OK Go’s latest video, the second they’ve produced for their song “This Too Shall Pass” sparked this post. My wife was catching up on the goings on around the web this morning at breakfast, and despite having been sent the video 100 times I’d yet to actually watch it. Mind you, I’ve followed the backstory and was totally aware of the motivations behind the move by the band. I’d just neglected to actually sit down and watch the damn thing. It’s good, and I’ve embedded below for those who, like me, were somehow living under a rock all week.
The driving force behind this post was to discuss the band’s deft use of transparency to create viral videos, promote their work, and singlehandedly become a household name through the use of social media and the Interwebs. I’ll get to all of that, because it’s fun. But first, a primer.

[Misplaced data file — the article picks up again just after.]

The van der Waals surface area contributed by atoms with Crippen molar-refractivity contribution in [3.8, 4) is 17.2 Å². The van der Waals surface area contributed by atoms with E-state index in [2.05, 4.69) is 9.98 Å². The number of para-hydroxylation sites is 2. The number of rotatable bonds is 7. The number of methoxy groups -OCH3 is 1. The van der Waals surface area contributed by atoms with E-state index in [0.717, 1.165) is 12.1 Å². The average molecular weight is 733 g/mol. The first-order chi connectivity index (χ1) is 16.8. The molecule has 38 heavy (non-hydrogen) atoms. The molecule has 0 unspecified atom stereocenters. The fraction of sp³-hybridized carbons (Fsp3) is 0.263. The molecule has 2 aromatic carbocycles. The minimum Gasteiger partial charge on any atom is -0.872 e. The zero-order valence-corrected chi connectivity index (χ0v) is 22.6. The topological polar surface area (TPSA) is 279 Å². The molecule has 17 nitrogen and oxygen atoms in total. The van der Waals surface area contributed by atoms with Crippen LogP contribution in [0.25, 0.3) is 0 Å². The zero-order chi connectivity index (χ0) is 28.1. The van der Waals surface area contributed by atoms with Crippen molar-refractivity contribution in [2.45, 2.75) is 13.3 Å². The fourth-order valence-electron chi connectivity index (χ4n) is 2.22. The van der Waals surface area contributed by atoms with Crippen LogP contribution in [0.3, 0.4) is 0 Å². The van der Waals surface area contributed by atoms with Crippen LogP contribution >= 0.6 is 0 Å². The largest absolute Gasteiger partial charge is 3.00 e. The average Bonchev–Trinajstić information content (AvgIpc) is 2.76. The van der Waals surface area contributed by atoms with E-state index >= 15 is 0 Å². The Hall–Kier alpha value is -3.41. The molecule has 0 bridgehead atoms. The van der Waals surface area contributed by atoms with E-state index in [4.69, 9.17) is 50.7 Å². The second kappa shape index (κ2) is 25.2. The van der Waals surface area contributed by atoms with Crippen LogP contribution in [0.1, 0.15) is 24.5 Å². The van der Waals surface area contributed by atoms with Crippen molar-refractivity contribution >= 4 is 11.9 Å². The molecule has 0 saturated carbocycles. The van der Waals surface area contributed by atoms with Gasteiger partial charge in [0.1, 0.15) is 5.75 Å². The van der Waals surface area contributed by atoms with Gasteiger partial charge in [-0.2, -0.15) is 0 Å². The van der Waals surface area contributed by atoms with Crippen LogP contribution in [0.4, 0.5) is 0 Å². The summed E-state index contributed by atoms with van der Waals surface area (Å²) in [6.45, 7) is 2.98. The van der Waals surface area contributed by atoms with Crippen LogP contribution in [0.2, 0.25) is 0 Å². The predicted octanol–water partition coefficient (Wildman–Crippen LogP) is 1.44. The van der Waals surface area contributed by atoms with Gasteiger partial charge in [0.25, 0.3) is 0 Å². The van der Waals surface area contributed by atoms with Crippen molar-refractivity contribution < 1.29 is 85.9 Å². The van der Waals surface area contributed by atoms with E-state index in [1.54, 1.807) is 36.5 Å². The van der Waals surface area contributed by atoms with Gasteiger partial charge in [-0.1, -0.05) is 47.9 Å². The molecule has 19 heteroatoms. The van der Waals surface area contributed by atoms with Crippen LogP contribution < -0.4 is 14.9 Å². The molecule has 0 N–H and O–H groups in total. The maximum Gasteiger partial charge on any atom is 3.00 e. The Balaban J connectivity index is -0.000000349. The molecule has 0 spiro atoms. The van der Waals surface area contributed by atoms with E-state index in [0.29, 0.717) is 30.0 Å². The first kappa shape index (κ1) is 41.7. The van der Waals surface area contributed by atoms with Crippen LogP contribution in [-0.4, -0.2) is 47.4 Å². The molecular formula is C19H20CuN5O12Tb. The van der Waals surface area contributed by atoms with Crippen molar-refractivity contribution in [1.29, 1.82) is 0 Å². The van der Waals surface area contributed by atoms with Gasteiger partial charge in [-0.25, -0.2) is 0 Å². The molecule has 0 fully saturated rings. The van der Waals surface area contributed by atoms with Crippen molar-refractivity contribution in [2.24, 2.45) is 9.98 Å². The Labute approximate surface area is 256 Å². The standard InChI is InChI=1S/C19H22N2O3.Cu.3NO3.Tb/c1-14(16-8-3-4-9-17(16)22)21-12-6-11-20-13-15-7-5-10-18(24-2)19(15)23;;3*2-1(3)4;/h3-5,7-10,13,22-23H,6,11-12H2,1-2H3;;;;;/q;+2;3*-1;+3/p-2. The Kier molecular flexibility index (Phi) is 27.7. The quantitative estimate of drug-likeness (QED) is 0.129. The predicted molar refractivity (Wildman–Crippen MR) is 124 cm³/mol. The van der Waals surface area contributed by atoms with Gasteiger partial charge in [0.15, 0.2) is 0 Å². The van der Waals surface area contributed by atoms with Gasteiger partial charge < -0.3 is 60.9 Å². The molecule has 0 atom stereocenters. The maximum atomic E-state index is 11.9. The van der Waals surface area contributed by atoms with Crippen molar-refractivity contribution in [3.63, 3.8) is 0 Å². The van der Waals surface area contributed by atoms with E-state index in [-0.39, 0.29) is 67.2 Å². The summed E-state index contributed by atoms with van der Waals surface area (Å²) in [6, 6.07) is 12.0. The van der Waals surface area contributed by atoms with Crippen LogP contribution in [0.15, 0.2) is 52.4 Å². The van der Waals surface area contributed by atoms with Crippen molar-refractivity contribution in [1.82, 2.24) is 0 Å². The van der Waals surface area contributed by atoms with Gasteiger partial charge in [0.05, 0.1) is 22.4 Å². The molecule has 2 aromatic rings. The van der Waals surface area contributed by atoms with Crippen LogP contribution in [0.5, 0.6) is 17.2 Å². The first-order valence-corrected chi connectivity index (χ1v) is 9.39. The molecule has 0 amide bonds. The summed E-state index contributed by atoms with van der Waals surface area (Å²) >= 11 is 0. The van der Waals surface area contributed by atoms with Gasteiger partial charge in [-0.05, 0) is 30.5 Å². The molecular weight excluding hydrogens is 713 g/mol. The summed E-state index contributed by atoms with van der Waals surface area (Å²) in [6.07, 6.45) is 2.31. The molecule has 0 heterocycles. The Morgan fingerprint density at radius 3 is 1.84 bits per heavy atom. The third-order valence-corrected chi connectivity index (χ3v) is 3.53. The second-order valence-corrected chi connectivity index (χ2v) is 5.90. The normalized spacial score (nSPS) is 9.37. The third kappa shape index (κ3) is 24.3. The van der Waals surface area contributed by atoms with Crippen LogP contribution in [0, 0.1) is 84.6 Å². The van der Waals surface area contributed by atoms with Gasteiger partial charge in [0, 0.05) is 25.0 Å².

Media companies typically wrestle with issues of transparency, and to say that they “don’t get it” is an understatement. There are exceptions to every rule, but most of these exceptions extend from businesses and brands whose core business is closely linked to their consumers and customer support. Before we dive into this, let’s take a look at some of the brands that have successfully jumped onto the transparency wagon in positive and impacting ways.